“The ‘Big Event’ We need Is Probably not What You think”

“The ‘Big Event’ We need Is Probably not What You think”

No, we the people do not need to face a “big event” in order for us to experience unity as a country. We need to challenge each other about the things that have set us apart , and live daily as if we were interconnected and dependent on each other for breath and life itself.

As a people, we have cultivated an unhealthy notion of (national) unity. For many Americans, unity means to raise proudly the American flag, both in the private and public spheres, and sing in unison “The Star-Spangled Banner.” American patriotism is never a substitute for upholding American democratic ideals nor is it a smokecreen for the activation of justice, equality, and dignity in our daily life. American nationalism should never be equated with xenophobia.

National unity will not occur until we acknowledge the matters that have divided us and alienated us from each other. If we’re serious about national unity, we must learn how to talk genuinely to each other about the things that matter to us, and to listen attentively in order to lean not to defend ourselves. The art of listening can bring both personal healing and collective redemption.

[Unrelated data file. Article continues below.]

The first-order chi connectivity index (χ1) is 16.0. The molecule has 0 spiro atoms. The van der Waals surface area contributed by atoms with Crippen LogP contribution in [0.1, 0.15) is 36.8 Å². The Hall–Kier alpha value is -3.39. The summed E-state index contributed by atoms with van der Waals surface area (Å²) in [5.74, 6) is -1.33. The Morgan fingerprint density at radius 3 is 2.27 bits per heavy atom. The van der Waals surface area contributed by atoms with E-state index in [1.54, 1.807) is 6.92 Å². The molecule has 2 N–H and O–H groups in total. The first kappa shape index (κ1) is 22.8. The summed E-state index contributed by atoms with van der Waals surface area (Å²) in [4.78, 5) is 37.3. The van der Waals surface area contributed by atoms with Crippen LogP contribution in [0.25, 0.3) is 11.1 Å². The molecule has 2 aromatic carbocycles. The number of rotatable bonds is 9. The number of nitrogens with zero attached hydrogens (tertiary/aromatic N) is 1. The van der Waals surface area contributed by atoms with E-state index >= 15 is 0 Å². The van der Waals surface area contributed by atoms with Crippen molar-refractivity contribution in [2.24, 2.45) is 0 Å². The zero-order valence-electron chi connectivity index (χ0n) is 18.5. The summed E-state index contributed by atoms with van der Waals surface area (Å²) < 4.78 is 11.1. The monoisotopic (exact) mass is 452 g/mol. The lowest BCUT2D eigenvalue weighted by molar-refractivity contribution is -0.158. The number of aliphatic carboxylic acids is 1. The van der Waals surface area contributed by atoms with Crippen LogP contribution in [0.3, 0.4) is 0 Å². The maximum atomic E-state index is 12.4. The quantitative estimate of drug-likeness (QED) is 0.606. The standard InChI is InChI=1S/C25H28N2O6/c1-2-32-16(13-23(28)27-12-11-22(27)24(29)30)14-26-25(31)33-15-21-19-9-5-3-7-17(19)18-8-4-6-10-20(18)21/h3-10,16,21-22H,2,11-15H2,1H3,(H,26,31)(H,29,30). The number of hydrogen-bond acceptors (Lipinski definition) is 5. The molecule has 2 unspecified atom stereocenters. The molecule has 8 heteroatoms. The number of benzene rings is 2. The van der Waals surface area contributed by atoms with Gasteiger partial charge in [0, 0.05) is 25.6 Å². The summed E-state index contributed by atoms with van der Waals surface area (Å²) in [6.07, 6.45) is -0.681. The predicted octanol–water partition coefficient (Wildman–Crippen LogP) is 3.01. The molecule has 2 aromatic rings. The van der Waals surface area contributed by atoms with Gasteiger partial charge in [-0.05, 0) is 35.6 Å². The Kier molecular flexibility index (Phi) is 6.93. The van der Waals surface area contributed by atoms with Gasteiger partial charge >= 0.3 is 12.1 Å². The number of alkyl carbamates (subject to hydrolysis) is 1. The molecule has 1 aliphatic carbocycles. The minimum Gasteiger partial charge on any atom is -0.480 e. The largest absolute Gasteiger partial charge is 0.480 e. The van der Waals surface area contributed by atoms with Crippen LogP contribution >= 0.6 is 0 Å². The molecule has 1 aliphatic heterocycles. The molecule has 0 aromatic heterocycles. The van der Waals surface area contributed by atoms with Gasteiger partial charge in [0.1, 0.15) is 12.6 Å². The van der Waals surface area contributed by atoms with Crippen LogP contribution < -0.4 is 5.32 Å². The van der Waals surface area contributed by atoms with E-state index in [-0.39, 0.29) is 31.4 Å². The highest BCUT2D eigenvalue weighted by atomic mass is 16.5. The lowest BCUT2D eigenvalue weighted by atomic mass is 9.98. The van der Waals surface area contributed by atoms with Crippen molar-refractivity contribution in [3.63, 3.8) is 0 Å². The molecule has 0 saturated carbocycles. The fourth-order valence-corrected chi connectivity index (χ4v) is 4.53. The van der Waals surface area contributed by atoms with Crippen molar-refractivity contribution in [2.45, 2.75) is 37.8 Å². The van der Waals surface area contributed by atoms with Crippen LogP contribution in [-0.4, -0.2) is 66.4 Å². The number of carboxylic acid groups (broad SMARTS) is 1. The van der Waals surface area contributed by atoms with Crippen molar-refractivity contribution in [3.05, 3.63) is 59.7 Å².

We will experience national unity when we can sit together to work out our differences, plan together our collective future, and collectively find a permanent solution to cure our racial wound; to restore broken homes and dysfunctional families; to stand for life–from conception to adulthood; to ameliorate the living conditions of the American poor and middle class; to improve our broken educational system; to make more equal and humane public policies; to improve our justice system; and to defend the rights of the most Vulnerable in our society.

Nonetheless, what runs deep in the American vein is a profound moral problem; the American heart is spiritually paralyzed and bankrupt. Unfortunately, we have overlooked this matter for too long, and believe wholeheartedly that spiritual fitness and healing is unnecessary to attain shalom and joy in this world, and to achieve the common good. We must first solve this dilemma—which has both individual and collective effects–before we can successful move forward to explore future possibilities for ourselves and our children, and to claim the promising future awaiting for us as a people.

May the God of grace and loving-kindness make his face shine upon us and give us the courage as we act upon our individual and collective responsibility to genuinely repent of our sins and forgive each other, and to intentionally pursue justice and holistic healing.

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